My final salary pension is being moved to an insurer – can I now invest my pot in a drawdown scheme? Steve Webb replies
I am in my early 60s and took my final salary pension when I was 55 years old in 2014.
Next January my company is winding up its pension fund and transferring all my benefits to Aviva.
Is this an opportunity for me to take my pension pot and use drawdown or will this not be allowed?
SCROLL DOWN TO FIND OUT HOW TO ASK STEVE YOUR PENSION QUESTION
Retirement finances: My final salary pension is being moved to an insurer, so can I now invest my pot in a drawdown scheme? (Stock image)
Steve Webb replies: Your company pension is going through a process known as a ‘buy-out’.
A buy-out doesn’t change your rights or options under the scheme, but it may be helpful if I explain what happens when your pension rights are transferred to an insurance company in this way.
Under normal circumstances, a traditional ‘final salary’ pension scheme will build up a pot of money to pay all future pensions.
Most schemes are closed to new members and growing numbers are completely closed which means that no-one is building up any new pension rights.
But the scheme still needs to make sure that it has enough money to pay pensions this year, next year and for decades to come.
Steve Webb: Find out how to ask the former Pensions Minister a question about your retirement savings in the box below
Until the final pound of pension is paid, the employer is responsible for making sure that the scheme has enough money.
One of the challenges for employers is that ‘making sure the scheme has enough money’ isn’t as easy as it sounds.
For example, what happens if we all start living longer?
The company may have thought that it had enough money in the pension scheme to pay future pensions. But if those pensions now have to be paid for longer, it will have to put extra money in.
Or what happens if the money invested in the pension scheme under-performs?
If some of the money in the fund is invested on the stock market there is always a risk that the value of those shares goes down (or doesn’t rise as quickly as forecast) and again that would leave a shortfall.
In all of these cases, there is a risk that a ‘deficit’ arises in the pension scheme and the employer then has to find extra money to deal with the hole in the pension scheme.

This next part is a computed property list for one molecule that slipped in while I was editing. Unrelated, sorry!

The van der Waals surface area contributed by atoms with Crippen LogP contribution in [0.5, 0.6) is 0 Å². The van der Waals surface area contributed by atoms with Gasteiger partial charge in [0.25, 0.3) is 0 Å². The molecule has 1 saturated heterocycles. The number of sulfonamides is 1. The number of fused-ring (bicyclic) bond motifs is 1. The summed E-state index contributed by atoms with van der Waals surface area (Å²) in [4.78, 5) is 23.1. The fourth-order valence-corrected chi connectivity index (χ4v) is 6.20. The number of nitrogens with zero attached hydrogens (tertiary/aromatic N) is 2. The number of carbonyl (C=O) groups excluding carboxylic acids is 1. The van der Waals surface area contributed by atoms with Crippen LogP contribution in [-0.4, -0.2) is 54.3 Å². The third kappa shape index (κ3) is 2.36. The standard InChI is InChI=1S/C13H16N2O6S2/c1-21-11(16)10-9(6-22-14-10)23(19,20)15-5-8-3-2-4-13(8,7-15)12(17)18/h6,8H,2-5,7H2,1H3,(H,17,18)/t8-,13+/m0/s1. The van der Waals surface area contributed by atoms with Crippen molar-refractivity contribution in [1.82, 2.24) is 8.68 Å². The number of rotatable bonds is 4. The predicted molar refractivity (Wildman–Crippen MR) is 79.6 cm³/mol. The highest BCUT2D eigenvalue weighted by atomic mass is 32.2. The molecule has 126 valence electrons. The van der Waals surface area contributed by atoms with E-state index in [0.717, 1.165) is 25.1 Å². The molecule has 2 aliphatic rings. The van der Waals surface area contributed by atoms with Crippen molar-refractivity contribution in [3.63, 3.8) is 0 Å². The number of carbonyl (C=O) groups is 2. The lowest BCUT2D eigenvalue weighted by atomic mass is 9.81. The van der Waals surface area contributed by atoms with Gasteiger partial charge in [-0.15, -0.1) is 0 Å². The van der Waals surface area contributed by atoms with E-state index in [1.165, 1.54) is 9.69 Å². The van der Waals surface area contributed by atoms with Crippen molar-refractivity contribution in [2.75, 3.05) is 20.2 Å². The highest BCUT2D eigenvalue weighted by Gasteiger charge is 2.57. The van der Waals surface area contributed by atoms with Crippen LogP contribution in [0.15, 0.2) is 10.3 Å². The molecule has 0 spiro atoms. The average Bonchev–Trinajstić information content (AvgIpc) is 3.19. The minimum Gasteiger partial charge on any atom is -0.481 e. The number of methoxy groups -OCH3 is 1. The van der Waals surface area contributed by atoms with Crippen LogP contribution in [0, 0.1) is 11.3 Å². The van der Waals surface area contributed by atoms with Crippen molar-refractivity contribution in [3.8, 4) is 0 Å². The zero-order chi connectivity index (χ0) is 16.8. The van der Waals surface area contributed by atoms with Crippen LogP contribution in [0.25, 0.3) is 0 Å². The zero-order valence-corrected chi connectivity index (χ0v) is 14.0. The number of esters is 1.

This creates uncertainty for the employer who might prefer to focus on running the business.
To get rid of this uncertainty and to get the pension scheme off its books, growing numbers of firms work with their pension scheme to reach a stage known as buy-out.
This is a point where there is enough money in the pension scheme to hand over to an insurance company in return for a promise by the insurer to pay all remaining pensions. The insurer takes on any remaining risk (for example, around how long people will live).
I kept my final salary pension, but my colleagues are taking pots worth hundreds of thousands – did I make a big mistake?
Steve Webb replies to a reader question here.
This can also be good news for the members of the scheme, whose pensions are now guaranteed by an insurance company, rather than depending on their employer (or former employer) still being in business for years to come.
Coming back to your situation, after the buy-out you are still entitled to exactly the same pension as you were before.
But instead of getting a payment out of your company pension fund you will get a payment from an insurance company. The amount you receive should be exactly the same and the rules remain the same.
However, what you cannot do is turn your regular final salary pension into a ‘drawdown pension’.
The fact that your pension is now being paid from the funds of an insurance company rather than a company pension scheme is unfortunately irrelevant.
Once you have started drawing a final salary pension you can no longer transfer out into a ‘pot of money’ type pension, and this is not affected by the fact that your scheme is going through a buy-out process.
Ask Steve Webb a pension question
Former Pensions Minister Steve Webb is This Is Money’s Agony Uncle.
He is ready to answer your questions, whether you are still saving, in the process of stopping work, or juggling your finances in retirement.
Steve left the Department of Work and Pensions after the May 2015 election. He is now a partner at actuary and consulting firm Lane Clark & Peacock.
If you would like to ask Steve a question about pensions, please email him at firstname.lastname@example.org.
Steve will do his best to reply to your message in a forthcoming column, but he won’t be able to answer everyone or correspond privately with readers. Nothing in his replies constitutes regulated financial advice. Published questions are sometimes edited for brevity or other reasons.
Please include a daytime contact number with your message – this will be kept confidential and not used for marketing purposes.
If Steve is unable to answer your question, you can also contact The Pensions Advisory Service, a Government-backed organisation which gives free help to the public. TPAS can be found here and its number is 0800 011 3797.
Steve receives many questions about state pension forecasts and COPE – the Contracted Out Pension Equivalent. If you are writing to Steve on this topic, he responds to a typical reader question here. It includes links to Steve’s several earlier columns about state pension forecasts and contracting out, which might be helpful.